Take the Cringe out of Marketing Yourself
A friend sent me a video recently with the caption “when they tell you your art career will be mostly marketing.” If you’re an artist or independent creative, you probably don’t even need to watch the video to know the general sentiment that’s being expressed.
Marketing our work is an essential part of being an artist. But that doesn’t mean it’s always easy. And it certainly doesn’t mean that we all enjoy doing it. Putting your stuff into the world and asking people to buy it? That can make many of us cringe, turning marketing into a stumbling block, whether it’s because we’re struggling with the right strategy, or because we just feel downright sheepish about talking up our own work.
There can also be a big difference in how we feel about simply sharing our work and sharing our work with the intent of selling it. “I’m very happy putting daily drawings on the internet for people to see. It’s the aspect of monetisation and promoting my products that can feel embarrassing,” says Worry Lines, an illustrator who shares daily illustrations on Instagram, highlighting that struggle that many of us can feel when it comes to marketing. “I personally don’t like the feeling of being sold to, and capitalism in general makes me feel weird in the tummy, so it’s never a super comfortable experience for me, promoting my store.”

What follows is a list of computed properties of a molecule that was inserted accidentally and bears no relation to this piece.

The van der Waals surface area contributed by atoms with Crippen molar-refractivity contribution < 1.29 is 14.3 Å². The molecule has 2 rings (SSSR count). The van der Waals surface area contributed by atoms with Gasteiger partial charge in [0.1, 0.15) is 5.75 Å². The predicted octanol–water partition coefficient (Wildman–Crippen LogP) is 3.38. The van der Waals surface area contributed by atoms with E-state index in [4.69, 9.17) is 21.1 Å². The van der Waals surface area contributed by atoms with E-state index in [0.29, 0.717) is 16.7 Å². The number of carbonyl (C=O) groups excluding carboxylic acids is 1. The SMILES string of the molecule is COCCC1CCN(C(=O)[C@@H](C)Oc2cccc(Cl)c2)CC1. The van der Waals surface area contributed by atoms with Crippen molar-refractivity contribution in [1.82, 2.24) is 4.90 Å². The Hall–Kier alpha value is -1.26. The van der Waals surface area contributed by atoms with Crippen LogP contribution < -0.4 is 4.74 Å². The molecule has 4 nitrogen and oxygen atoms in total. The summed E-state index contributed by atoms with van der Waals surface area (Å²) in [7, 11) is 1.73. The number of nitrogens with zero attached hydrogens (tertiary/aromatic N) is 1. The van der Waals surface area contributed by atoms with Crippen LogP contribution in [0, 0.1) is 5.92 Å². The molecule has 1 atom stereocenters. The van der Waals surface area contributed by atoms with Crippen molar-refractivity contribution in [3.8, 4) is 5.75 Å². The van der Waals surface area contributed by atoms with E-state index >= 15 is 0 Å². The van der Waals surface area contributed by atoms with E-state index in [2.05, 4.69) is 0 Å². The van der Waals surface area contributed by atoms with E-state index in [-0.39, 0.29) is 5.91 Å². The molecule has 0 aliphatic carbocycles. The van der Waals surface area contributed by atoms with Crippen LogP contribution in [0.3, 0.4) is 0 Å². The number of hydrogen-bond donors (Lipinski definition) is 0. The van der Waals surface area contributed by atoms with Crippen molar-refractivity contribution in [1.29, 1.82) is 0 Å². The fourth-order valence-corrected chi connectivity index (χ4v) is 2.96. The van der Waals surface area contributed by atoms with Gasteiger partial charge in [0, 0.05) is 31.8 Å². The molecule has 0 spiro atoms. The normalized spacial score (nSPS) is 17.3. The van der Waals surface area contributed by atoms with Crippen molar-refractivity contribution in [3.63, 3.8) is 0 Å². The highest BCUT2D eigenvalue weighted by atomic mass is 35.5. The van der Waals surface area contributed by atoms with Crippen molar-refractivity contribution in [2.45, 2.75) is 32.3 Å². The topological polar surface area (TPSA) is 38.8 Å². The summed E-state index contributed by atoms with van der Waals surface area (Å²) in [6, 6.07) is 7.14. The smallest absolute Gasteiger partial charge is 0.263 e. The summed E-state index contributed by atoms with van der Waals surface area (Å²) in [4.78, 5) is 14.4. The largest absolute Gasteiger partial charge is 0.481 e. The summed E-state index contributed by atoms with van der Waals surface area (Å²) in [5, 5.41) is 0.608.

Many of us feel a little hesitant or uncomfortable when it comes to marketing, and knowing how much time it can take (without some boundaries, it would be easy to spend all one’s time on marketing… there’s a reason companies have entire departments dedicated to it), sometimes the easiest option just feels like avoiding it entirely. However, particularly in busy times of the year—also known as survival season for a lot of small businesses—marketing is often a non-negotiable. After all, how can people support your work if they don’t know that you want or need them to support your work?
Regardless of what marketing tools we may employ (newsletters, Instagram, videos, etc.), how do we find a balance and do it well? How do we keep from entering into cringe-worthy marketing territory? There is no one-size-fits-all approach, but if you’re working at figuring out your own relationship to marketing, and getting more comfortable with it, here are six things to consider.
Value your work and don’t be afraid to express it
Making yourself more comfortable with marketing starts by identifying what marketing strategies feel true to who you are. “Find a way of promoting yourself that feels authentic and comfortable to you,” says Worry Lines, “and at the same time don’t self-sabotage by being too shy.” Start by valuing your own work. “You deserve to earn money for your hard work, and you need to let people know that they can support you financially if you want them to support you financially, so find a balance,” says Worry Lines.
Identify and understand your emotions related to marketing